HELP!! I NEED ADVICE! (Job Opportunity)
So on Instagram I got a message from someone who’s interested in me as a concept artist for a sci-fi thing. I don’t want to say his full name because I’d need his consent but this is the message he sent me
By the way, I’m for sure this is a real person, he is friends with one of my artistic heroes
I have NO EXPERIENCE in this so PLEASE fill me in on your thoughts
His message: Hey there, I'm joe - nice to cyber meet! 👋🏼. I'm directing a sci if film and looking for an illustrator to do concept art and key framing for the script. If you give me your email I can send over the script for you to read thru and see if you're interested. If this is something you'd be interested in, let me know as well as your rates for commission. Thanks! Joe
Though I studied concept art as my major, I did not actually work as a concept artist (aside some jobs for marketing videos), so my knowledge is purely theoretical. This is what I know/recall:
- concept art takes many shapes. Character studies, vehicles, environments, etc... - mostly these are sketches or coloured sketches and you do many many iterations. It's not unusual to make hundreds of sketches for even a small production, trying out different styles, etc... On big films, there is a small team at the beginning trying to define "the look" of the film. After that, more artists will come in, each with their own specialty: characters, costumes, creatures, environments, etc...
- Also part of concept art are so called "production paintings". These are often done at the beginning by the small team I mentioned or by single artists (and maybe this is what this person refers to) and represent some putative scenes in the film. They define the feeling of the film and its visual world. They are very polished and are often used for pitching the film idea to studios. Star Wars was famously pitched with only 15 production paintings.
- When I started freelancing I looked a bit into concept art as a business and the people I spoke with (mostly advertising studios) told me that they usually pay by the day. Because there is so much art involved it seems difficult to price by piece of art, so concept artists are hired by daily wages. The rates I heard (for the UK) were between 200 and 400 GBP per day.
- There are some excellent books about concept art for film that you can refer to. Some of my favourites are "Halo" (its a game, but it's handled like a film production), Shadowline (which is a musing about the work of Ian McCaig, but contains a lot of concept art of the later Star Wars films) and "The Hobbit - Chronicles - Art and Design".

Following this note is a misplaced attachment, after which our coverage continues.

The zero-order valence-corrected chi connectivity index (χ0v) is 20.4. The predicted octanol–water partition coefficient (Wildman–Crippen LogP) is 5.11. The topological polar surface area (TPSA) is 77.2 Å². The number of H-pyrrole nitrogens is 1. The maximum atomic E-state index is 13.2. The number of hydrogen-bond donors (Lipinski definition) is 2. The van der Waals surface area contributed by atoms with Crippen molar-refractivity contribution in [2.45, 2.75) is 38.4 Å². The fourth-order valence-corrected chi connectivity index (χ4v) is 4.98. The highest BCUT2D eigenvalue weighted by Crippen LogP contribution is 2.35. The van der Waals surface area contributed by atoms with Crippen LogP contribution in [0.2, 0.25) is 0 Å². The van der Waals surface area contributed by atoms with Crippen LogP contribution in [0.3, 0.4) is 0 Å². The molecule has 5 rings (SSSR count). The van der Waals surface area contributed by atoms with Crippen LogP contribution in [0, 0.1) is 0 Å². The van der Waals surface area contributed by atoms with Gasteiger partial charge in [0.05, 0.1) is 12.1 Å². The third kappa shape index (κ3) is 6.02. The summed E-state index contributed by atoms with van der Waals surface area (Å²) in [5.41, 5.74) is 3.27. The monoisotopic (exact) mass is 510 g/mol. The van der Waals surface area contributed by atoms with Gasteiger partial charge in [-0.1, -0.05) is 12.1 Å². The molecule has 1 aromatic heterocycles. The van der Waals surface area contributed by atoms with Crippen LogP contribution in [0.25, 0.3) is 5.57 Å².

Here is also an extract from a blog that I copied and saved years ago, about a typical workflow for concept art for games (from the point of view of the game producer). It's a different beast, but it may give some ideas on how to approach this.
That's all I can contribute from my limited knowledge. I think Lee White has done some work on film, so it may be worth asking him!
"1.You come up with a list of the all the different assets you want and a moodboard of similar graphics that you like
2 The artist agrees that they can do that number of assets for the price and comes back with their own development and suggestions for additional moodboard graphics
- You choose 2 or 3 graphics from the combined moodboards to be the style that you want to go in.
- The artist creates around 3 different variations of a single graphic in different styles for you to choose from.
- You choose a style from one of the 3
- The artist then draws up around a third of the assets that you need.
- You put them into the game and see how it goes. You feedback any changes that may need to be made based on this.
- The artist may amend the assets completed so far and then completes the rest of the assets and delivers them
- You put them all into the game and show it to the artist. Together you agree on any further small graphical tweaks that need doing."
@smceccarelli Thank you!! This is very helpful!
I hate to say it ben, but you should pass on this job. Not knowing anything about being a concept artist and then trying to be a concept Artist is a recipe for disaster. It takes a massive amount of training to do this well, even at an entry level position. I think you are over your head in this one and the smart move might be to admit that to the person who sent you the email. Then offer to do some intern work on the production as needed so you can gain that valuable experience.
@lee-white thank you so much Lee! I agree with you I think it’s the best move.
I just have to say that if this guy takes time in his (I imagine) busy schedule, he saw something on your works that he like. And I´m pretty sure that he knows that you are new on this, so he is taking the risk just to know you and work and grow with you.
@allnightdesign Thank you! I'd like to think I feel the same. I took @Lee-White's advice and said I wasn't as experienced, but would love the oportunity to do some intern work. He said he'll talk with me tomorrow, but I hope I'll still have a chance to gain some experience and also contribute as an intern artist.
@ben-migliore Cool!!! you have a great chance there! go fot it! :)